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Prayer is stillness: To let God’s healing have its way in us


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Fr. Peter John Cameron, OP - published on 10/01/23

Our ability to turn toward God in loving stillness is a gift that "comes forth direct from the deepest heart of God himself"

A beautiful line from the Psalms — an invitation, really: Be still and know that I am God (Psalm 46:10). Why stillness?

Interior stillness is the testimony of a person living by faith who knows that they are loved. To be still is to dwell in that love. Dedication to stillness in prayer furthers our growth in faith, hope, and love.

Our ability to turn toward God in loving stillness is a gift that “comes forth direct from the deepest heart of God himself,” says Dominican mystic John Tauler (+1361). Stillness increases our knowledge of God in faith.

Into the divine obscurity the soul enters, to be there joined to God in a divine stillness. And now all sense of what is pleasant or unpleasant in life is quite lost, and the soul’s knowledge of God is so elevated that it seems as if it were not knowledge, but just a perfect union.

It comes as no surprise that to achieve this stillness requires ascesis — the holy work of self-discipline. Fr. Tauler counsels us that the believer

must behave very virtuously, be fond of a hidden life, never complain, never seek outward comfort — very different from those who have made little progress in virtue, who know little of God in their interior souls. Really good people fly from all the multiplicity of external human existence, are ever removing hindrances to virtue, offer up everything to God, and by this manner of life are brought to the Blessed Trinity.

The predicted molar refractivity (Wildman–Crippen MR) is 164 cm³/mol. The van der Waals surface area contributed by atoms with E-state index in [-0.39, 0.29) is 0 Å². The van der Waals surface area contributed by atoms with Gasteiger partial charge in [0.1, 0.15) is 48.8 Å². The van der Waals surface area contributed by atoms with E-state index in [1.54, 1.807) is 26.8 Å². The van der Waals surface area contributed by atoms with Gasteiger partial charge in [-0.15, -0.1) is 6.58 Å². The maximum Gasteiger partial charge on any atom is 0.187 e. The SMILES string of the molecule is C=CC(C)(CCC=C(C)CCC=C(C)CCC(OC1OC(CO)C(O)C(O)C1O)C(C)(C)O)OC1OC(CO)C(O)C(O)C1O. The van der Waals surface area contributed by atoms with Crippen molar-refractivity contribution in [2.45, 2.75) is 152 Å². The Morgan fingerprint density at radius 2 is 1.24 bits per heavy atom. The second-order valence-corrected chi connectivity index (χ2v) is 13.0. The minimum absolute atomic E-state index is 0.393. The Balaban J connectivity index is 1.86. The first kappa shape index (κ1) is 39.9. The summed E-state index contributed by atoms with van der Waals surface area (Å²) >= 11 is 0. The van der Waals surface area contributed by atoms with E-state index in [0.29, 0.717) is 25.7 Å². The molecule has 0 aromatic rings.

A challenge worth the effort!

Stillness also shapes the way we face the future, heartening our expectations with holy hope. As Fr. Gerald Vann, O.P., reflects:

If we refused to live on the surface of life, if we freed ourselves, at whatever cost, from the frenzied tempo of modern life and taught ourselves to be still, to pray, then, in that prayer-stillness, we would begin to be aware of the distant horizons which give this world its meaning. And so we would begin to do the work of every day in God and with God and for God; and his companionship would vitalize our wills and liberate us from our sloth.

And through our stillness we experience the love of God to a degree not felt before. In the words of the heroic Fr. Alfred Delp, S.J.:

When all else fails we remember God and appeal for help. And in the stillness of this holy contact help assuredly comes. Sooner or later our fruitless efforts to escape from our entanglements must cease; we must realize their futility. We must grow quiet enough to realize God’s omnipresence, to feel his comforting hand and open our hearts from within, silently, letting his healing have its way. Then the waters will flow over the arid soil and things will start to grow again. If only we keep still. God permits many wounds — but there are also miracles.


Find Fr. Peter John Cameron’s reflection on the Sunday Gospel each week here.

And follow his series of brief reflections on prayer here.

Prayer Is:
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